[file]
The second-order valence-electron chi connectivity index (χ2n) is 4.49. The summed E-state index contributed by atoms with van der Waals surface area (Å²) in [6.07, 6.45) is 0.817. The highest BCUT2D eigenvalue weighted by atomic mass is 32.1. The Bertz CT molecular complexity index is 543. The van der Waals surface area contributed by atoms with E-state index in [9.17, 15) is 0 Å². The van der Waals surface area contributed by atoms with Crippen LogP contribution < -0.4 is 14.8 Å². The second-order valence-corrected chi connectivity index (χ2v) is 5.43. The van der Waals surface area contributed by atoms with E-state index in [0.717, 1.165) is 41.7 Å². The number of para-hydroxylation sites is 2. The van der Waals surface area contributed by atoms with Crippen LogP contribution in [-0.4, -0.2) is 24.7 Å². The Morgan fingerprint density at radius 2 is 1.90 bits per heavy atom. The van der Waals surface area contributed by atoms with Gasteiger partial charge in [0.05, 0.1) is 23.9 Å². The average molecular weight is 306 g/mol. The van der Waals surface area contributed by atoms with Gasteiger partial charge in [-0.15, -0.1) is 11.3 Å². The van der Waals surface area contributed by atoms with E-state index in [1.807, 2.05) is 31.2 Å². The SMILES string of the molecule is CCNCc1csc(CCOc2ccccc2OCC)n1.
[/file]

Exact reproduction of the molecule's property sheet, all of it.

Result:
The second-order valence-electron chi connectivity index (χ2n) is 4.49. The summed E-state index contributed by atoms with van der Waals surface area (Å²) in [6.07, 6.45) is 0.817. The highest BCUT2D eigenvalue weighted by atomic mass is 32.1. The Bertz CT molecular complexity index is 543. The van der Waals surface area contributed by atoms with E-state index in [9.17, 15) is 0 Å². The van der Waals surface area contributed by atoms with Crippen LogP contribution < -0.4 is 14.8 Å². The second-order valence-corrected chi connectivity index (χ2v) is 5.43. The van der Waals surface area contributed by atoms with E-state index in [0.717, 1.165) is 41.7 Å². The number of para-hydroxylation sites is 2. The van der Waals surface area contributed by atoms with Crippen LogP contribution in [-0.4, -0.2) is 24.7 Å². The Morgan fingerprint density at radius 2 is 1.90 bits per heavy atom. The van der Waals surface area contributed by atoms with Gasteiger partial charge in [0.05, 0.1) is 23.9 Å². The average molecular weight is 306 g/mol. The van der Waals surface area contributed by atoms with Gasteiger partial charge in [-0.15, -0.1) is 11.3 Å². The van der Waals surface area contributed by atoms with E-state index in [1.807, 2.05) is 31.2 Å². The SMILES string of the molecule is CCNCc1csc(CCOc2ccccc2OCC)n1.